“He needs his own life, that’s what he needs, and so do you. If you’re so insistent on not painting anymore then why don’t you find something new to do?”

“I’m comfortable where I am right now.”

“Then why are you here? I know it’s not the donuts.”

“I just like watching.”

“You’re doing more than that.” Beli moved the ladder to the other end of the wall. “You always did that thing where you stuck a strand of hair in your mouth whenever you were thinking and painting, and you’ve been doing it all afternoon.”

She dropped the braid in her hand. “That doesn’t mean anything.”

“Come on, you’re smarter than that.”

Marci rolled her eyes as she adjusted her paper hat. “Mira, look at this,” said Beli. “A 24-year-old woman acting like teenager. Don’t roll your eyes if you want to be taken so seriously.”

“Quit being such a mom.”

“I’m telling you these things because I care,” Beli said. Marci hated it whenever Beli patronized her. It got tiring being a part of the same conversation every month or so.

“I still think you should come work at the bakery.”

There it was.

“I told you, I’m a shitty baker.”

“Well you can start at the cash register then. It’s the same as working at the gift shop, and it’ll pay more.”

“I’m fine. That’s your thing, and it makes you and the kid happy.”

“Don’t you dare bring my kid into this,” said Beli. “She did nothing to you.”

“Fine, sorry, but I’m just saying, things have gone smoother for you. I mean come on, you manage the bakery now and have a kid, what’s ever gone wrong for you?”

“I had a fucking baby.”

“But you wanted one.”

“No, I didn’t.”


“We don’t always get to be what we want, and why? Because you and I were not born with that option.” She resumed spraying with ease. “I was supposed to go to culinary school you know, but there was no way that I was going to be able to afford it. Scholarship money wasn’t enough, and my mom worked two jobs just to afford the house. So one day I was pissed about not being able to go to school and spent the night with Robert.

“Yeah it’s horrible for me to say, but I always wish I was more careful when I was younger, but I also still love my daughter, and I did something a little different because I’m not going to let one childhood dream kill me. I don’t have time for any of that shit.”

Marci could feel her face burn- not from the afternoon heat- but from the embarrassment of acting like a cocky bitch.

“So when I offer you a better job, it’s because I want you to try something different and not make reckless decisions like I did.” Beli stepped down from the ladder and tapped the tip of Marci’s nose with her paint-covered index finger, leaving a blue spot behind. “Come on, let’s go take a look at this.”

They took a few steps back, and once the mural was in full view, Marci felt horrible. She knew better than to think it after Beli’s stern talk, but she couldn’t help it. She was a better painter than Beli and knew for a fact that she could do better than the cotton fields and mountains that stood before them.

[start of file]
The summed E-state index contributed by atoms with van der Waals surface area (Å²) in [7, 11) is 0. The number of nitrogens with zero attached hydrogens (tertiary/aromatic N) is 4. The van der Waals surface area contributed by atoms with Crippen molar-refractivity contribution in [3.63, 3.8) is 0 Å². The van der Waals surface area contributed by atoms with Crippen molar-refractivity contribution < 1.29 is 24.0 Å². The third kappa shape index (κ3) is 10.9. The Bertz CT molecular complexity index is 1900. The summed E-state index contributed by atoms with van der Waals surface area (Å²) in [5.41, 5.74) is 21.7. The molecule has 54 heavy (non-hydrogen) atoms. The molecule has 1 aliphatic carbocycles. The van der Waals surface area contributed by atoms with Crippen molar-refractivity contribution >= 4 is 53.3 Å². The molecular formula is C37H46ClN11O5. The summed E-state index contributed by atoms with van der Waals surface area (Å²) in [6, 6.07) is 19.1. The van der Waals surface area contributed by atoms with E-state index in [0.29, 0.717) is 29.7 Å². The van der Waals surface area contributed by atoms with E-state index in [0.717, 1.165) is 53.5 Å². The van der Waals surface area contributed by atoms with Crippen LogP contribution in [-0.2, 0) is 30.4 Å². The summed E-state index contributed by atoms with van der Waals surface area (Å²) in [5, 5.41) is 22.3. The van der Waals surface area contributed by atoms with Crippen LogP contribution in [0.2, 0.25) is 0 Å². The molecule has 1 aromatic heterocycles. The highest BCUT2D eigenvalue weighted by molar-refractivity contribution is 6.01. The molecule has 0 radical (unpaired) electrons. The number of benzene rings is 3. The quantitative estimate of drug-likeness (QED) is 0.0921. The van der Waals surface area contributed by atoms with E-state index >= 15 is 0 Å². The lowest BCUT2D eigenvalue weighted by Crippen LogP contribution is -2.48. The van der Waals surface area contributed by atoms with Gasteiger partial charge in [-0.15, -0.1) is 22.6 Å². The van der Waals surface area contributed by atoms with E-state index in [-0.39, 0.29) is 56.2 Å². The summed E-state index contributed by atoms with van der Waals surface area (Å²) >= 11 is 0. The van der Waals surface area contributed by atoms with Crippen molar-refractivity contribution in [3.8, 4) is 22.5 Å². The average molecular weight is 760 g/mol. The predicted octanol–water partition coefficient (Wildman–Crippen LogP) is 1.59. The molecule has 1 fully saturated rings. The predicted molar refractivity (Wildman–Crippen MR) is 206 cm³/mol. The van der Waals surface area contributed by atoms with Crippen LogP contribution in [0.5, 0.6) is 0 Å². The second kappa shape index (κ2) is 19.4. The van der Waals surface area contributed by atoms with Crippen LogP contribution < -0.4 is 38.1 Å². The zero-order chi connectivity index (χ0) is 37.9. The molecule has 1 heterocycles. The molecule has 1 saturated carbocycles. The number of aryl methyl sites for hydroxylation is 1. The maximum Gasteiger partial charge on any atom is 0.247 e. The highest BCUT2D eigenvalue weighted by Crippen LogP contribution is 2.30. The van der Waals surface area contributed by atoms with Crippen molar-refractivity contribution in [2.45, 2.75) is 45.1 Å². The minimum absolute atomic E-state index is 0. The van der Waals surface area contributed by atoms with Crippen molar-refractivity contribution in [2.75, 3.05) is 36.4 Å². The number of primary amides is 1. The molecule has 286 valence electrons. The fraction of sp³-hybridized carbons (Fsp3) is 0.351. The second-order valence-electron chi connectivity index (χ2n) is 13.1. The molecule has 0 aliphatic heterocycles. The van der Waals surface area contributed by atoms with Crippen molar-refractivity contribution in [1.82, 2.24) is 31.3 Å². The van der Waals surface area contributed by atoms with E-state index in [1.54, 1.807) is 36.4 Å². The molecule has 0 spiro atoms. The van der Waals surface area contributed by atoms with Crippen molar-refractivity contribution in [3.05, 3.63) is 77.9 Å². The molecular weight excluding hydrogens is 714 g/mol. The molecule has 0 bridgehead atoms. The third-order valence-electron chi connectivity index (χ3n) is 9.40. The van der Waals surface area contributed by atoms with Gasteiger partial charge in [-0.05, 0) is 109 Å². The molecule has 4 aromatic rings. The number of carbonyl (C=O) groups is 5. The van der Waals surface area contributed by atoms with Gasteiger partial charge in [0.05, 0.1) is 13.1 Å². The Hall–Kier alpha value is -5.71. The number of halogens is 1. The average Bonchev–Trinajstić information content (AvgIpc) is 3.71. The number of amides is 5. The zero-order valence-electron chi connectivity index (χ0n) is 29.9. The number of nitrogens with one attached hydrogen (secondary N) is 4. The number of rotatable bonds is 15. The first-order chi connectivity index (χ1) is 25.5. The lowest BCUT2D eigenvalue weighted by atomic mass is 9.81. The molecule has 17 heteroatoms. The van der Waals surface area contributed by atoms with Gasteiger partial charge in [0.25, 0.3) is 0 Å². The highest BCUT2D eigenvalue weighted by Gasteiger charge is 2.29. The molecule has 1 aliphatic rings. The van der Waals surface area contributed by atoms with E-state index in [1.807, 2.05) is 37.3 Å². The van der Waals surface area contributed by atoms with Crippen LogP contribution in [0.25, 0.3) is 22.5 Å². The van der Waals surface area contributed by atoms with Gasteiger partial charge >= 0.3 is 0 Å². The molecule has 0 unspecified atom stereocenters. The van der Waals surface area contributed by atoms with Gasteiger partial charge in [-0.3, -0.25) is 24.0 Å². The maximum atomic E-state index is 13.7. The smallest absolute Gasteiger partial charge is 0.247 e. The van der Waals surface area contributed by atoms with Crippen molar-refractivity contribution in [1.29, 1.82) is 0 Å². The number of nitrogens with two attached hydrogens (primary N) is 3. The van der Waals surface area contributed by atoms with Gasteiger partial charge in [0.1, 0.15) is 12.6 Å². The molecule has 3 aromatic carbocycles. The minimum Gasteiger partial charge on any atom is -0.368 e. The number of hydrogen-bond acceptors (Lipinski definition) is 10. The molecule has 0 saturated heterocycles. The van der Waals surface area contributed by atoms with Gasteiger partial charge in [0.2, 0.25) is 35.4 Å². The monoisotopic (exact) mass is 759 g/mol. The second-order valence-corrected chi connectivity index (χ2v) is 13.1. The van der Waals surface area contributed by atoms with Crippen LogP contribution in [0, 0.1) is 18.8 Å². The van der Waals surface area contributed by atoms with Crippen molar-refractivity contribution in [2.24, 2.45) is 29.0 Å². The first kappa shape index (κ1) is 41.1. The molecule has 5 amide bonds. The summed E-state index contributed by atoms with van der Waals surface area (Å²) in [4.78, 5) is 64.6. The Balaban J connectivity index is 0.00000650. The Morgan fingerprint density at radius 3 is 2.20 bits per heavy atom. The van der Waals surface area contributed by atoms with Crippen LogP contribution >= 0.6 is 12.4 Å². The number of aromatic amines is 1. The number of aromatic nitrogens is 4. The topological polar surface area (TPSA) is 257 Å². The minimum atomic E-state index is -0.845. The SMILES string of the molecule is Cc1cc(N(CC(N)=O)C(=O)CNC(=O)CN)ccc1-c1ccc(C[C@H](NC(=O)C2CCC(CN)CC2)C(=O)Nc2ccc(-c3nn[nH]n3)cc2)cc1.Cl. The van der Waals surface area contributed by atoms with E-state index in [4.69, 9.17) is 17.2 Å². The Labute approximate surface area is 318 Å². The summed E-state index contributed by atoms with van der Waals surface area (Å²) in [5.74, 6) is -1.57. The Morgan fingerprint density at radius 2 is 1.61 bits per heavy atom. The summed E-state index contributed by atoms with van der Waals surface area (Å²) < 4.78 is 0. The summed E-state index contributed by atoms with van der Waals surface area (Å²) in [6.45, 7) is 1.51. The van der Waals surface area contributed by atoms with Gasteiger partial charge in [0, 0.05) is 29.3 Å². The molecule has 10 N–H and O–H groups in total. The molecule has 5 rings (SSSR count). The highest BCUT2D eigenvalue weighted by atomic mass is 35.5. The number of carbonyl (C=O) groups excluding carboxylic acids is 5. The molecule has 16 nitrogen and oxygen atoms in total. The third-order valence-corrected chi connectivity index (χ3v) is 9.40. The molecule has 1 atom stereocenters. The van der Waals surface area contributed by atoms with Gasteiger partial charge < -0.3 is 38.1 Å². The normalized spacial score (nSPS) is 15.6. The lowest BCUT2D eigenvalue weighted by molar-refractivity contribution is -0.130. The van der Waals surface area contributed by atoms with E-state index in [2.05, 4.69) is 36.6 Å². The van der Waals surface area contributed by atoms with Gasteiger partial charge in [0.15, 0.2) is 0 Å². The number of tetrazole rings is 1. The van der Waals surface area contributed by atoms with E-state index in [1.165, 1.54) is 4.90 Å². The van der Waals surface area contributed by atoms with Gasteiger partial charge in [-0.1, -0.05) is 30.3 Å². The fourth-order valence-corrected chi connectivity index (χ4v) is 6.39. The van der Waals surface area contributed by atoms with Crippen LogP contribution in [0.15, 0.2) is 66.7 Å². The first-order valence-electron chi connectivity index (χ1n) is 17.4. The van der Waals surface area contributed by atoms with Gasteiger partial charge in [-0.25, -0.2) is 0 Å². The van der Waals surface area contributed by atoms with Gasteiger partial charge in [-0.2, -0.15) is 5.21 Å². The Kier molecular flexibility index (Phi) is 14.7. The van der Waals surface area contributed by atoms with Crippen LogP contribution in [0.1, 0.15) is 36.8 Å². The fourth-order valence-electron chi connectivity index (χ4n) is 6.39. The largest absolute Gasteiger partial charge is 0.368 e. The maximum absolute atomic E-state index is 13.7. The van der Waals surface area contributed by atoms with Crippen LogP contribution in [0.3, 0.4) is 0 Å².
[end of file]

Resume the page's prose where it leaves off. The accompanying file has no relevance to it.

“I can tell that you hate it,” said Beli wiping the paint off her hands. “Quit trying to hide it.”

“I don’t hate it.”

“I know you, Marci. You still think you’re better than everybody, and you don’t even paint anymore.”

“I like it, Beli. What do you want me to say?”

“I want you to grow up, stop moping around expecting someone else to solve your problem for you, and get over yourself. If you still think you’re still great and all that, then fix it. You’re not going to say no this time.” She handed the backpack to Marci.

Too confused to take the can, she stared at the wall and dropped her gaze down to her fraying shoelaces. The paper hat slid off her head.

“Now, Marci. We’re not leaving until you’re finished. I have all night.”

Marci awkwardly climbed up the ladder like a puppy learning how to climb a set of stairs for the first time. When she looked down from the top, the ground appeared to be much farther away than she remembered, which made her tightly grip the sides of her seat. She could feel the sweat beginning to fill the creases of her palms. Beli leaned against her car and watched Marci with a half-eaten glazed donut in her hand. “I’m waiting,” she said.

For the first thirty minutes, Marci stared at the wall, sketching out the outlines of the correction in her head.

The hour after that consisted of Marci’s body shaking profusely as she painted over Beli’s work. She could feel Beli staring at her as she did so, and desperately wanted her to read the paper, or clean the junk mail out from the back of her car, or fold a hundred paper hats for all she cared, but she felt too ashamed to ask.

By the time the third hour rolled by, the bakery and the parking lot melted away. Marci’s body began to cool down as she concentrated on the wall in front of her. The tip of her braid was held in between her chapped lips. However, rather than feeling comforted by the steady sound of the spraying paint, she forced a heavy sob back down her throat.

As soon as she finished, the day was gone and the air began to cool down. The paint fumes lingered in her nostrils. Marci wiped the layer of sweat off her face, leaving a streak of blue and green across her eye and cheek. When she climbed down the ladder, she walked back over to Beli and sat on the ground. “You did good, mija,” said Beli.

She didn’t feel good about it though. She didn’t feel anything at all.

To anyone else, the wall would have been the most beautiful thing they’ve ever seen. Their abuela would cry. But to Marci, it was just a wall. She didn’t care.

It wasn’t love anymore--just a pretty picture on a stucco wall.

“Ready for me to take you home now?” asked Beli.

“Yeah,” she replied. “Yeah, I’m done.”